Original Research
Musculoskeletal Imaging
October 25, 2023

Skeletal Muscle Area on CT: Determination of an Optimal Height Scaling Power and Testing for Mortality Risk Prediction

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Abstract

BACKGROUND. Sarcopenia is commonly assessed on CT by use of the skeletal muscle index (SMI), which is calculated as the skeletal muscle area (SMA) at L3 divided by patient height squared (i.e., a height scaling power of 2).
OBJECTIVE. The purpose of this study was to determine the optimal height scaling power for SMA measurements on CT and to test the influence of the derived optimal scaling power on the utility of SMI in predicting all-cause mortality.
METHODS. This retrospective study included 16,575 patients (6985 men, 9590 women; mean age, 56.4 years) who underwent abdominal CT from December 2012 through October 2018. The SMA at L3 was determined using automated software. The sample was stratified into two groups: 5459 patients without major medical conditions (based on ICD-9 and ICD-10 codes) who were included in the analysis for determining the optimal height scaling power and 11,116 patients with major medical conditions who were included for the purpose of testing this power. The optimal scaling power was determined by allometric analysis (whereby regression coefficients were fitted to log-linear sex-specific models relating height to SMA) and by analysis of statistical independence of SMI from height across scaling powers. Cox proportional hazards models were used to test the influence of the derived optimal scaling power on the utility of SMI in predicting all-cause mortality.
RESULTS. In allometric analysis, the regression coefficient of log(height) in patients 40 years old and younger was 1.02 in men and 1.08 in women, and in patients older than 40 years old, it was 1.07 in men and 1.10 in women (all p < .05 vs regression coefficient of 2). In analyses for statistical independence of SMI from height, the optimal height scaling power (i.e., those yielding correlations closest to 0) was, in patients 40 years old and younger, 0.97 in men and 1.08 in women, whereas in patients older than 40 years old, it was 1.03 in men and 1.09 in women. In the Cox model used for testing, SMI predicted all-cause mortality with a higher concordance index using of a height scaling power of 1 rather than 2 in men (0.675 vs 0.663, p < .001) and in women (0.664 vs 0.653, p < .001).
CONCLUSION. The findings support a height scaling power of 1, rather than a conventional power of 2, for SMI computation.
CLINICAL IMPACT. A revised height scaling power for SMI could impact the utility of CT-based sarcopenia diagnoses in risk assessment.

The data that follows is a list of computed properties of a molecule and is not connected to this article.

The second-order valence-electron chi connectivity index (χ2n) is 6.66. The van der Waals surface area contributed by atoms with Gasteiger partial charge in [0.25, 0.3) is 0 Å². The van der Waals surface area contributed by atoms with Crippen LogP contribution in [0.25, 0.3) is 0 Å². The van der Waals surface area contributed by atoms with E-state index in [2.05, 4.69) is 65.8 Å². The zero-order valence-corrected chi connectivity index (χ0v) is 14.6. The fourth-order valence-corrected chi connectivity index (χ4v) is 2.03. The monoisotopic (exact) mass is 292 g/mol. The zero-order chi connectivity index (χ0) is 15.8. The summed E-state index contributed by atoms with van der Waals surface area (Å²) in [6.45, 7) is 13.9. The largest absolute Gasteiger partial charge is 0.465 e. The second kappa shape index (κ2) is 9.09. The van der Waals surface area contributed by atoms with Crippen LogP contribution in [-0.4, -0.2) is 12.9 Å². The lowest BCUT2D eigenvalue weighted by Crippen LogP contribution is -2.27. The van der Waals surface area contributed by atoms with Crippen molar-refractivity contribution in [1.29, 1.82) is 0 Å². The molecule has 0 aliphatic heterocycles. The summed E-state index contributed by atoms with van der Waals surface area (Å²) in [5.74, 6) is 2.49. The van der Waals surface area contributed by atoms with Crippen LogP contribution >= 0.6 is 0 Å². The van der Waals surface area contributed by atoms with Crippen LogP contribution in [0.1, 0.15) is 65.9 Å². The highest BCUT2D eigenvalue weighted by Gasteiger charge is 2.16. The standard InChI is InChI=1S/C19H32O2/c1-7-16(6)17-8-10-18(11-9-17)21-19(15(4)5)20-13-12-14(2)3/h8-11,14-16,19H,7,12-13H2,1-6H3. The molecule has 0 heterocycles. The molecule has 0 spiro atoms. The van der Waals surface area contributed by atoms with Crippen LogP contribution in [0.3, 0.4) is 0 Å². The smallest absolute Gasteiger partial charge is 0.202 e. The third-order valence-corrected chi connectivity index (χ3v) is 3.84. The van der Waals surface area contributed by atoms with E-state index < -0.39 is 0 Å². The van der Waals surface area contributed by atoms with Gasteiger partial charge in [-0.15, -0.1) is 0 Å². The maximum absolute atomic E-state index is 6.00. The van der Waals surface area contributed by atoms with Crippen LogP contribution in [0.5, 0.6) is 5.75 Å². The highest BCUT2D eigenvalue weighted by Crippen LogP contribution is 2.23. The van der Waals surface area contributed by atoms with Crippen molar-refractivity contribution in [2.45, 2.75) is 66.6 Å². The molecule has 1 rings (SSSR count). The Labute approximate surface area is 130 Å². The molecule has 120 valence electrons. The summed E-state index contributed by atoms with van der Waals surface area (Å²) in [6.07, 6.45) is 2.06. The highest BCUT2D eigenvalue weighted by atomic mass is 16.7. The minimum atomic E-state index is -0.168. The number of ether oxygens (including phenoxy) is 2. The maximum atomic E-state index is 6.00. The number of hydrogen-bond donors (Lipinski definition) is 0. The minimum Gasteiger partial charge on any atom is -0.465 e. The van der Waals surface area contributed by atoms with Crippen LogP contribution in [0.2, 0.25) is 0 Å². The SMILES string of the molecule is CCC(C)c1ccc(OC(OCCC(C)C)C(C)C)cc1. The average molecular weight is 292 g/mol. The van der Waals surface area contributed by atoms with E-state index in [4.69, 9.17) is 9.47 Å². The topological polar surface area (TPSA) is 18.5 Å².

Highlights

Key Finding
In the test set of 11,116 patients, Cox proportional hazard models incorporating SMI and age predicted all-cause mortality with a higher concordance index using a derived optimal height scaling power of 1 than the conventional scaling power of 2 in men (0.675 vs 0.663, p < .001) and women (0.664 vs 0.653, p < .001).
Importance
The conventional SMA height scaling power of 2 is not supported by allometric modeling and may contribute to overdiagnosis of sarcopenia in tall patients.
Sarcopenia is a condition characterized by depletion of normal skeletal muscle accompanied by low strength and physical performance [1]. Sarcopenia is now recognized as an independent predictor of numerous adverse health outcomes, including health-related quality of life [2], number of days of hospitalization [3], major postoperative complications [4], poor outcomes after cancer treatment [5], and mortality [68].
The study of sarcopenia has evolved rapidly and has helped clarify three important issues. First, although sarcopenia is associated with aging, it is not a normal part of aging; in fact, muscle depletion is increasingly recognized to occur in young patients, including those with cancer, trauma, or malnutrition [9, 10]. Second, although sarcopenia was previously viewed as an inherently chronic process, recognition is increasing that stressor events (e.g., surgery or hospitalization) can result in rapid-onset muscle insufficiency described as “acute” sarcopenia [11]. Third, evidence-based sarcopenia treatments are now available [1219], and recent cost-effectiveness analyses of sarcopenia management interventions have shown favorable results [20, 21]. These advances highlight an unmet need for effective diagnosis of sarcopenia in the general population.